COVID-19 Partnerships: ArgoPond Teams with Katharine Bar, University of Pennsylvania

The Leader and Her Research Focus Prior to the Pandemic

Dr. Katharine Bar is an infectious disease physician with clinical and basic science expertise in HIV at the University of Pennsylvania. A graduate of the University of Iowa College of Medicine, she completed her internal medicine residency at Virginia Commonwealth Univers`ity, where she also served as chief resident. Katharine completed her infectious disease training at the University of Alabama-Birmingham and joined the faculty at Penn in 2012 as an up-and-coming expert in translational HIV research.

Why She Pivoted to a COVID-19 Trial

In many ways, the COVID-19 pandemic was something Dr. Bar had been training for her entire professional career. As a member, and often a leader, of large multicenter HIV trials, she had deep familiarity with the details of clinical studies of life-threatening viral infections. Furthermore, her expertise with neutralizing antibodies made her an obvious choice for a trial using convalescent plasma.

The Trials: A Study of Convalescent Plasma in Mechanically Ventilated COVID-19 Patients; a Randomized Trial in Severely Ill Patients

The studies Katharine and her team designed acknowledged two important facts. First, much was still unknown about the benefit of convalescent plasma, and it wasn’t guaranteed that the material would be safe or helpful when used in this setting. Second, the most severely affected patients were truly life-threatened, and without another proven therapy available, plasma might represent a last best hope for recovery.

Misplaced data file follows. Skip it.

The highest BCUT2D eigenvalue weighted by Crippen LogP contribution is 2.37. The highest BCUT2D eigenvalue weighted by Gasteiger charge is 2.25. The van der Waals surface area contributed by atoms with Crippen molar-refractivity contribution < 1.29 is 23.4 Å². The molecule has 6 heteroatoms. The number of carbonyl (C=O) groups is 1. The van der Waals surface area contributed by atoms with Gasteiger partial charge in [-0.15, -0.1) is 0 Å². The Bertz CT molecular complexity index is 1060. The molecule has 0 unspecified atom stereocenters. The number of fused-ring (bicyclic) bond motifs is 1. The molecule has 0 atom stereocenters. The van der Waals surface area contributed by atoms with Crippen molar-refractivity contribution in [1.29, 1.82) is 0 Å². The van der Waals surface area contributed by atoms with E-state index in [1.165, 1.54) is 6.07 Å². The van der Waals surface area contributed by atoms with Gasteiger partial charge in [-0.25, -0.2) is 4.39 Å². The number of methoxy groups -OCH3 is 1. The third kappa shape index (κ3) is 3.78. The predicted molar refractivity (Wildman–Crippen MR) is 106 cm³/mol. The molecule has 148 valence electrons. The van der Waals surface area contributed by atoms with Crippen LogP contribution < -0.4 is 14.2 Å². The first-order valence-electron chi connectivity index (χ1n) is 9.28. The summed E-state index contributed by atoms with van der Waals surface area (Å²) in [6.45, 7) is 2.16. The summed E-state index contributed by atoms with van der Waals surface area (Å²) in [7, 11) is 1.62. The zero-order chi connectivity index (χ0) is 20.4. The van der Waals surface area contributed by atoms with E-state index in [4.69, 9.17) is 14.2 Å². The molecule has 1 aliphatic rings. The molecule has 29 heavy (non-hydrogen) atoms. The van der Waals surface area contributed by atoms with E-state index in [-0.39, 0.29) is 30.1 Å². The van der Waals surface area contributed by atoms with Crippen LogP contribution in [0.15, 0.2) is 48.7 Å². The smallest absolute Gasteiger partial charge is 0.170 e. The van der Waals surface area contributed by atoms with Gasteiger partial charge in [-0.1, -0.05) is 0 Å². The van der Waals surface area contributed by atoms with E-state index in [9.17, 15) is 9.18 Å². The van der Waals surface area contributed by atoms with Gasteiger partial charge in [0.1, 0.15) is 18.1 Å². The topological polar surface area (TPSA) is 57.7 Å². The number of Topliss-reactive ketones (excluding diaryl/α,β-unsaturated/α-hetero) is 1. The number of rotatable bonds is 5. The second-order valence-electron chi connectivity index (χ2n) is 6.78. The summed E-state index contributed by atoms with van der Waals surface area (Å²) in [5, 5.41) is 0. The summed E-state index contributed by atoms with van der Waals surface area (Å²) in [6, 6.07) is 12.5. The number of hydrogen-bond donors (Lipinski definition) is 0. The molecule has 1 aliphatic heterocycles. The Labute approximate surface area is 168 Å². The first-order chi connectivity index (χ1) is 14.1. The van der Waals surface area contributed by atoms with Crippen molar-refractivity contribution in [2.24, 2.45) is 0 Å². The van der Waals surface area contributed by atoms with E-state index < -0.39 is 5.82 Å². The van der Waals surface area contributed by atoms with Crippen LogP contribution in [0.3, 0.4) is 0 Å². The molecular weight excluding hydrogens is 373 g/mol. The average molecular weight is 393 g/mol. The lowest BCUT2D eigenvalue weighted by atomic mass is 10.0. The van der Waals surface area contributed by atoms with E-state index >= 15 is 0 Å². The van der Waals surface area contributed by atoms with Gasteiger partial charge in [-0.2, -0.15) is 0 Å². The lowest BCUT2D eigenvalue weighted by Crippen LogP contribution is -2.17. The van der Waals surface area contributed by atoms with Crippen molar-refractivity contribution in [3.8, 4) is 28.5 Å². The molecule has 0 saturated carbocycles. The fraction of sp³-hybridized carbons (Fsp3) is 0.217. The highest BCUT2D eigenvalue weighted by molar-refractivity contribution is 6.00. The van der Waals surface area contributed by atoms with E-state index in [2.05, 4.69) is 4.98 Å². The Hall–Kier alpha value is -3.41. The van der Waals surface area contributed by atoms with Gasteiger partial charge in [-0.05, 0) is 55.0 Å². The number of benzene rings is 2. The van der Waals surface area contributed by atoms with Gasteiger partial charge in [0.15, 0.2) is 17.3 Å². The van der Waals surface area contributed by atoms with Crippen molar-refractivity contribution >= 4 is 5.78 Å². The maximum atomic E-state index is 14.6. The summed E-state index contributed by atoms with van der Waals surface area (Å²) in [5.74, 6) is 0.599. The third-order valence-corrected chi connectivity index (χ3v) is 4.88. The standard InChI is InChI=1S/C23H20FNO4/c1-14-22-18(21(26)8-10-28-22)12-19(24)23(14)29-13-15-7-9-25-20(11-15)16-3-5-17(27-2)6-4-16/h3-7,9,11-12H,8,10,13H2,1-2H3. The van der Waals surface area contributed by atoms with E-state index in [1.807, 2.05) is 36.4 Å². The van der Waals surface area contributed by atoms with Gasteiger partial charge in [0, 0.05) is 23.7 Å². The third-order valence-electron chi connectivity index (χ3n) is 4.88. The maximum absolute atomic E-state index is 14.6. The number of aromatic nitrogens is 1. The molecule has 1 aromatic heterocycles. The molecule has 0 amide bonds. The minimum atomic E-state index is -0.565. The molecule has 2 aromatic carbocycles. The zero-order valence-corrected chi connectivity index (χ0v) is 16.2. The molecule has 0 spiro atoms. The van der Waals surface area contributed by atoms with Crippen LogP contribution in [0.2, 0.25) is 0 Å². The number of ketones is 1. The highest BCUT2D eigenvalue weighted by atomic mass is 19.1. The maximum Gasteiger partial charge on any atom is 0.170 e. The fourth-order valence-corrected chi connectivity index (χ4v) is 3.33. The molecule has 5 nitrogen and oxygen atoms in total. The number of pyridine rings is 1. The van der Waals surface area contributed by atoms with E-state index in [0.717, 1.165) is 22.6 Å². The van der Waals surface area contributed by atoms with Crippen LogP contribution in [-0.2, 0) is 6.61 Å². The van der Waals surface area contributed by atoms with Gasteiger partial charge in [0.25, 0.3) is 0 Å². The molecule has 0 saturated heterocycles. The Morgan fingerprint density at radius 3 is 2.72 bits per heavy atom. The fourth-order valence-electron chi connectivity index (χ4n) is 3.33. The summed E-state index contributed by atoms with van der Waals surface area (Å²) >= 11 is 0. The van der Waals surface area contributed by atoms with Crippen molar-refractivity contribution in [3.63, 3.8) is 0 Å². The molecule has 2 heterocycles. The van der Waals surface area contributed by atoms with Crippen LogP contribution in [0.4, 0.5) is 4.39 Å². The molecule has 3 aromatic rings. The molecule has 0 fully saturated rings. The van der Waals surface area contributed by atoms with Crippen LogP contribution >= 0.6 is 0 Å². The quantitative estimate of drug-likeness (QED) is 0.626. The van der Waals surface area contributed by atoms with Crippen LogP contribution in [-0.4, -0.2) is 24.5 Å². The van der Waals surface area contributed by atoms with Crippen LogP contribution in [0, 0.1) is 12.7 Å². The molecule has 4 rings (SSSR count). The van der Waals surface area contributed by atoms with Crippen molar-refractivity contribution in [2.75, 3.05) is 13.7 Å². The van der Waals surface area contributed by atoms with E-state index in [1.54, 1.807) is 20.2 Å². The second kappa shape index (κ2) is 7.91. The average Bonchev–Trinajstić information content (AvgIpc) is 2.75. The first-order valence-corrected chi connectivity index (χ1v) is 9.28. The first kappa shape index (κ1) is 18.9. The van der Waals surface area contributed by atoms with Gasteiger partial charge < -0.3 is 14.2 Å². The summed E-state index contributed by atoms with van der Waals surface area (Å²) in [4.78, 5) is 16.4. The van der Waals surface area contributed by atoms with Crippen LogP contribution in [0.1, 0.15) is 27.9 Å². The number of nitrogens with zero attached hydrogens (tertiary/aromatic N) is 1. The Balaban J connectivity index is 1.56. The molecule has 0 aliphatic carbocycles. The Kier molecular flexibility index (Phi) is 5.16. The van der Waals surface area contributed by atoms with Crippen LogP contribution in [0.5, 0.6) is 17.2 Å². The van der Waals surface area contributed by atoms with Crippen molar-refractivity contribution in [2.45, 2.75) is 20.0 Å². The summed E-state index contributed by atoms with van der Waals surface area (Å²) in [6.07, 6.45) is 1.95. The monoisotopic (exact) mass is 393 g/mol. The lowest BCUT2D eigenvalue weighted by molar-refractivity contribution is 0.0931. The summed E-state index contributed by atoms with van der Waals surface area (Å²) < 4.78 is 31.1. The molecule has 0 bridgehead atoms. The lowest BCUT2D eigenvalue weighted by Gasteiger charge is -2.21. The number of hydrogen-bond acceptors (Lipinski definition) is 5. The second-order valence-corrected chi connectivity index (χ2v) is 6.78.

The Biggest Surprises

Like other researchers we’ve worked with, Dr. Bar says the biggest surprise was how challenging it was to carry out the trials when the ground was shifting so quickly. New information was arriving daily about the disease and how it might be best treated, so the ‘standard of care’ against which her therapies were being compared was constantly improving. The health system was updating recommendations and policies very frequently throughout the spring and summer, meaning the daily routines of the trials had to be updated just as frequently. Lastly, as additional new studies were being announced almost weekly, the research teams at Penn established standing daily meetings to determine which clinical trial best suited individual patients that wished to participate in the important work of finding new treatments.

Related Publications from the Researcher

Effect of HIV Antibody VRC01 on Viral Rebound after Treatment Interruption

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